A quantitative assessment of ancient therapeutics: Poppy and pain in the Hippocratic Corpus

P. Prioreschi, R. P. Heaney, E. Brehm

Research output: Contribution to journalReview article

6 Citations (Scopus)

Abstract

In an effort to develop a method to ascertain whether ancient physicians used certain drugs because of their efficacy or for other reasons (random process, tradition, etc.), the authors have devised a statistical test (Efficacy Quotient - EQ) to evaluate ancient therapeutic data quantitatively. They have applied the Efficacy Quotient to clarify whether the Hippocratic physician used poppy (opium) in the treatment of pain because he had recognized that it had analgesic properties or whether he used it as he used others plants devoid of such properties. The authors conclude that the analgesic properties of poppy were not recognized at the time.

Original languageEnglish
Pages (from-to)325-331
Number of pages7
JournalMedical Hypotheses
Volume51
Issue number4
DOIs
StatePublished - Oct 1998

Fingerprint

Papaver
Analgesics
Physicians
Pain
Therapeutics
Pharmaceutical Preparations

All Science Journal Classification (ASJC) codes

  • Developmental Biology
  • Medicine(all)
  • Drug Discovery

Cite this

A quantitative assessment of ancient therapeutics : Poppy and pain in the Hippocratic Corpus. / Prioreschi, P.; Heaney, R. P.; Brehm, E.

In: Medical Hypotheses, Vol. 51, No. 4, 10.1998, p. 325-331.

Research output: Contribution to journalReview article

Prioreschi, P. ; Heaney, R. P. ; Brehm, E. / A quantitative assessment of ancient therapeutics : Poppy and pain in the Hippocratic Corpus. In: Medical Hypotheses. 1998 ; Vol. 51, No. 4. pp. 325-331.
@article{e705a87e8a5643819a347ccfe617b836,
title = "A quantitative assessment of ancient therapeutics: Poppy and pain in the Hippocratic Corpus",
abstract = "In an effort to develop a method to ascertain whether ancient physicians used certain drugs because of their efficacy or for other reasons (random process, tradition, etc.), the authors have devised a statistical test (Efficacy Quotient - EQ) to evaluate ancient therapeutic data quantitatively. They have applied the Efficacy Quotient to clarify whether the Hippocratic physician used poppy (opium) in the treatment of pain because he had recognized that it had analgesic properties or whether he used it as he used others plants devoid of such properties. The authors conclude that the analgesic properties of poppy were not recognized at the time.",
author = "P. Prioreschi and Heaney, {R. P.} and E. Brehm",
year = "1998",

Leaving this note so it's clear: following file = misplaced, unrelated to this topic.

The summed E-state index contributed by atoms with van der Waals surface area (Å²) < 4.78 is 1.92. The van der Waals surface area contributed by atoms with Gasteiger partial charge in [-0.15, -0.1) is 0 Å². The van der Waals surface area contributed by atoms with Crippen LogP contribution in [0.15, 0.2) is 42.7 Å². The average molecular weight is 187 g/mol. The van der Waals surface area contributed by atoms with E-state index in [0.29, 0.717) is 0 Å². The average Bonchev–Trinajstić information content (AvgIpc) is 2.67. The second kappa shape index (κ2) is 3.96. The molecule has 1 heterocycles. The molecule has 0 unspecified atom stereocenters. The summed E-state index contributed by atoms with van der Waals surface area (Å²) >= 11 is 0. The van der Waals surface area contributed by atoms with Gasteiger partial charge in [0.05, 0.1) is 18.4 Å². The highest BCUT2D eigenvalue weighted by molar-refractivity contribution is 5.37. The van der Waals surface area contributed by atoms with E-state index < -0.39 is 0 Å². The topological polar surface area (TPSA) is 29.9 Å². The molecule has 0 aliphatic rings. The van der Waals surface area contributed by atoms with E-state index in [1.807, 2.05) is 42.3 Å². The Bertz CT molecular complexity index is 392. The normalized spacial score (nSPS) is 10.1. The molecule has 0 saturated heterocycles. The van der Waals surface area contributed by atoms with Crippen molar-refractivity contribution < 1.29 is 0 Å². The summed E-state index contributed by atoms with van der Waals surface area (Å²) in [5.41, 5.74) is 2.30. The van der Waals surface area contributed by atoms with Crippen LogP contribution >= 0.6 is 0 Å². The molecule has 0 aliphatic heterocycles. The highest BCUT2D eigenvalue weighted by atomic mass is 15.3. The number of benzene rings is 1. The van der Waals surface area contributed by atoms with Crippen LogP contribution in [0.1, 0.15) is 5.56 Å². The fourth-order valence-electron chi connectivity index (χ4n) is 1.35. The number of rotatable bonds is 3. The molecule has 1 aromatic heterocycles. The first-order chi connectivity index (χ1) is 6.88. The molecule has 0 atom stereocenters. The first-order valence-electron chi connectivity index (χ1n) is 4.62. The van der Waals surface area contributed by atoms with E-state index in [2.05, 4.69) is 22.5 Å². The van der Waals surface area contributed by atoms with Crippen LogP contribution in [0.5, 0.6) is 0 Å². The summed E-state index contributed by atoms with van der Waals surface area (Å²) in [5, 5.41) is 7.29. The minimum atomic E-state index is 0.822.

month = "10",
doi = "10.1016/S0306-9877(98)90057-3",
language = "English",
volume = "51",
pages = "325--331",
journal = "Medical Hypotheses",
issn = "0306-9877",
publisher = "Churchill Livingstone",
number = "4",

}

TY - JOUR

T1 - A quantitative assessment of ancient therapeutics

T2 - Poppy and pain in the Hippocratic Corpus

AU - Prioreschi, P.

AU - Heaney, R. P.

AU - Brehm, E.

PY - 1998/10

Y1 - 1998/10

N2 - In an effort to develop a method to ascertain whether ancient physicians used certain drugs because of their efficacy or for other reasons (random process, tradition, etc.), the authors have devised a statistical test (Efficacy Quotient - EQ) to evaluate ancient therapeutic data quantitatively. They have applied the Efficacy Quotient to clarify whether the Hippocratic physician used poppy (opium) in the treatment of pain because he had recognized that it had analgesic properties or whether he used it as he used others plants devoid of such properties. The authors conclude that the analgesic properties of poppy were not recognized at the time.

AB - In an effort to develop a method to ascertain whether ancient physicians used certain drugs because of their efficacy or for other reasons (random process, tradition, etc.), the authors have devised a statistical test (Efficacy Quotient - EQ) to evaluate ancient therapeutic data quantitatively. They have applied the Efficacy Quotient to clarify whether the Hippocratic physician used poppy (opium) in the treatment of pain because he had recognized that it had analgesic properties or whether he used it as he used others plants devoid of such properties. The authors conclude that the analgesic properties of poppy were not recognized at the time.

UR - http://www.scopus.com/inward/record.url?scp=0031727910&partnerID=8YFLogxK

UR - http://www.scopus.com/inward/citedby.url?scp=0031727910&partnerID=8YFLogxK

U2 - 10.1016/S0306-9877(98)90057-3

DO - 10.1016/S0306-9877(98)90057-3

M3 - Review article

C2 - 9824840

AN - SCOPUS:0031727910

VL - 51

SP - 325

EP - 331

JO - Medical Hypotheses

JF - Medical Hypotheses

SN - 0306-9877

IS - 4

ER -